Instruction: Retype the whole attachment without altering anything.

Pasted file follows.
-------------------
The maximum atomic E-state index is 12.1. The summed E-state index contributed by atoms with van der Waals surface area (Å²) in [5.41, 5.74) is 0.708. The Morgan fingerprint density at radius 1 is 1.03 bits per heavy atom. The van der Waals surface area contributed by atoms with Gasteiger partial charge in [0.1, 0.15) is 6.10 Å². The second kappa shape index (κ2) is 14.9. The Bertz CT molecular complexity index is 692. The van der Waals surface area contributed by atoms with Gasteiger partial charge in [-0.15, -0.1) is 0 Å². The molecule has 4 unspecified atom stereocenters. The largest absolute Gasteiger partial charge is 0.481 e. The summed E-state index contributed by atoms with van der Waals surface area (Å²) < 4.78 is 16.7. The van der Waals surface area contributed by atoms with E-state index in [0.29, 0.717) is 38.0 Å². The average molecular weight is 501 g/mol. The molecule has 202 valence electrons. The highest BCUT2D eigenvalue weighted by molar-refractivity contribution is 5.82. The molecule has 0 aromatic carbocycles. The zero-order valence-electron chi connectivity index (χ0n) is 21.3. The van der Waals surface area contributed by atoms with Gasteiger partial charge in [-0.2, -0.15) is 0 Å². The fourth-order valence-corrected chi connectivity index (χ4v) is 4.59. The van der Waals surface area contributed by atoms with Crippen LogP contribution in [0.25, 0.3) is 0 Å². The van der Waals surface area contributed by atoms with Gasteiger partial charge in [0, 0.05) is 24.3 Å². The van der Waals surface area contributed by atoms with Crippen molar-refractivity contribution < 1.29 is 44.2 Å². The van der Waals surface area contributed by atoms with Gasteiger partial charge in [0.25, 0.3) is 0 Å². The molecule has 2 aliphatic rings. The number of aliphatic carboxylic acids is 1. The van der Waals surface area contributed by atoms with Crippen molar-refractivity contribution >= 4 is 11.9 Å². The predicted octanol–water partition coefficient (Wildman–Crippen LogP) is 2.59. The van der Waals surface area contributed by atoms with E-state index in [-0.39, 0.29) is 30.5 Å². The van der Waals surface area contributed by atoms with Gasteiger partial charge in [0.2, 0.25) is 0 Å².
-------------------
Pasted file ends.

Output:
The maximum atomic E-state index is 12.1. The summed E-state index contributed by atoms with van der Waals surface area (Å²) in [5.41, 5.74) is 0.708. The Morgan fingerprint density at radius 1 is 1.03 bits per heavy atom. The van der Waals surface area contributed by atoms with Gasteiger partial charge in [0.1, 0.15) is 6.10 Å². The second kappa shape index (κ2) is 14.9. The Bertz CT molecular complexity index is 692. The van der Waals surface area contributed by atoms with Gasteiger partial charge in [-0.15, -0.1) is 0 Å². The molecule has 4 unspecified atom stereocenters. The largest absolute Gasteiger partial charge is 0.481 e. The summed E-state index contributed by atoms with van der Waals surface area (Å²) < 4.78 is 16.7. The van der Waals surface area contributed by atoms with E-state index in [0.29, 0.717) is 38.0 Å². The average molecular weight is 501 g/mol. The molecule has 202 valence electrons. The highest BCUT2D eigenvalue weighted by molar-refractivity contribution is 5.82. The molecule has 0 aromatic carbocycles. The zero-order valence-electron chi connectivity index (χ0n) is 21.3. The van der Waals surface area contributed by atoms with Gasteiger partial charge in [-0.2, -0.15) is 0 Å². The fourth-order valence-corrected chi connectivity index (χ4v) is 4.59. The van der Waals surface area contributed by atoms with Crippen LogP contribution in [0.25, 0.3) is 0 Å². The van der Waals surface area contributed by atoms with Gasteiger partial charge in [0, 0.05) is 24.3 Å². The van der Waals surface area contributed by atoms with Crippen molar-refractivity contribution < 1.29 is 44.2 Å². The van der Waals surface area contributed by atoms with Gasteiger partial charge in [0.25, 0.3) is 0 Å². The molecule has 2 aliphatic rings. The number of aliphatic carboxylic acids is 1. The van der Waals surface area contributed by atoms with Crippen molar-refractivity contribution >= 4 is 11.9 Å². The predicted octanol–water partition coefficient (Wildman–Crippen LogP) is 2.59. The van der Waals surface area contributed by atoms with E-state index in [-0.39, 0.29) is 30.5 Å². The van der Waals surface area contributed by atoms with Gasteiger partial charge in [0.2, 0.25) is 0 Å².